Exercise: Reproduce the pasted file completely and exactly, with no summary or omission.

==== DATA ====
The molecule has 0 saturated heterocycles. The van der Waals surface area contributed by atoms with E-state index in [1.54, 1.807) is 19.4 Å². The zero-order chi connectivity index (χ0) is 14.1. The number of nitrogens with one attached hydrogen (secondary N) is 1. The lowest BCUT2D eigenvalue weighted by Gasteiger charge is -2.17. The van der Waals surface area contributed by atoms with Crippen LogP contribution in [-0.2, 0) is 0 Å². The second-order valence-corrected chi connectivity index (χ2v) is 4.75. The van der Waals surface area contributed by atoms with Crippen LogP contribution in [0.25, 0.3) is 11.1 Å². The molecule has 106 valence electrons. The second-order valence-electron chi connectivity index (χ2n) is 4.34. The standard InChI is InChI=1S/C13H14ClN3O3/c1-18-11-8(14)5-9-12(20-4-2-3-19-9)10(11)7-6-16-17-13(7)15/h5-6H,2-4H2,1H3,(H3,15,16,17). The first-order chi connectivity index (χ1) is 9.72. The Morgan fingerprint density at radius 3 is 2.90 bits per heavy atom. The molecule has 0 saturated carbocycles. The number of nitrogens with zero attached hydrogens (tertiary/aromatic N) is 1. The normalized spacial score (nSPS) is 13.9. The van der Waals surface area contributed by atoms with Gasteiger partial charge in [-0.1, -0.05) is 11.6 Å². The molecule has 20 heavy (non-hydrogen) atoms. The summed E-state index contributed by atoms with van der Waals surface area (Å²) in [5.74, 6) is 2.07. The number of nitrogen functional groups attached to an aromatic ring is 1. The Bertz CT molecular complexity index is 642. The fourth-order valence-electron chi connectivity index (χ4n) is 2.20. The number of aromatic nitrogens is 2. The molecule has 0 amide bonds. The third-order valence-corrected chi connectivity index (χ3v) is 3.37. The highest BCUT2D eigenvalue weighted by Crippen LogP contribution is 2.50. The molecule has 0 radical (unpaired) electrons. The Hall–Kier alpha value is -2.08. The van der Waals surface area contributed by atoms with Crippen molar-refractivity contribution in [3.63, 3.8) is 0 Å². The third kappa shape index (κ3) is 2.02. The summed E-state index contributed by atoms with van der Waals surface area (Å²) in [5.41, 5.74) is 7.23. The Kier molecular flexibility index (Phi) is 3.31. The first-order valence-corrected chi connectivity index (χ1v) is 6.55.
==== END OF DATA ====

The molecule has 0 saturated heterocycles. The van der Waals surface area contributed by atoms with E-state index in [1.54, 1.807) is 19.4 Å². The zero-order chi connectivity index (χ0) is 14.1. The number of nitrogens with one attached hydrogen (secondary N) is 1. The lowest BCUT2D eigenvalue weighted by Gasteiger charge is -2.17. The van der Waals surface area contributed by atoms with Crippen LogP contribution in [-0.2, 0) is 0 Å². The second-order valence-corrected chi connectivity index (χ2v) is 4.75. The van der Waals surface area contributed by atoms with Crippen LogP contribution in [0.25, 0.3) is 11.1 Å². The molecule has 106 valence electrons. The second-order valence-electron chi connectivity index (χ2n) is 4.34. The standard InChI is InChI=1S/C13H14ClN3O3/c1-18-11-8(14)5-9-12(20-4-2-3-19-9)10(11)7-6-16-17-13(7)15/h5-6H,2-4H2,1H3,(H3,15,16,17). The first-order chi connectivity index (χ1) is 9.72. The Morgan fingerprint density at radius 3 is 2.90 bits per heavy atom. The molecule has 0 saturated carbocycles. The number of nitrogens with zero attached hydrogens (tertiary/aromatic N) is 1. The normalized spacial score (nSPS) is 13.9. The van der Waals surface area contributed by atoms with Gasteiger partial charge in [-0.1, -0.05) is 11.6 Å². The molecule has 20 heavy (non-hydrogen) atoms. The summed E-state index contributed by atoms with van der Waals surface area (Å²) in [5.74, 6) is 2.07. The number of nitrogen functional groups attached to an aromatic ring is 1. The Bertz CT molecular complexity index is 642. The fourth-order valence-electron chi connectivity index (χ4n) is 2.20. The number of aromatic nitrogens is 2. The molecule has 0 amide bonds. The third-order valence-corrected chi connectivity index (χ3v) is 3.37. The highest BCUT2D eigenvalue weighted by Crippen LogP contribution is 2.50. The molecule has 0 radical (unpaired) electrons. The Hall–Kier alpha value is -2.08. The van der Waals surface area contributed by atoms with Crippen molar-refractivity contribution in [3.63, 3.8) is 0 Å². The third kappa shape index (κ3) is 2.02. The summed E-state index contributed by atoms with van der Waals surface area (Å²) in [5.41, 5.74) is 7.23. The Kier molecular flexibility index (Phi) is 3.31. The first-order valence-corrected chi connectivity index (χ1v) is 6.55.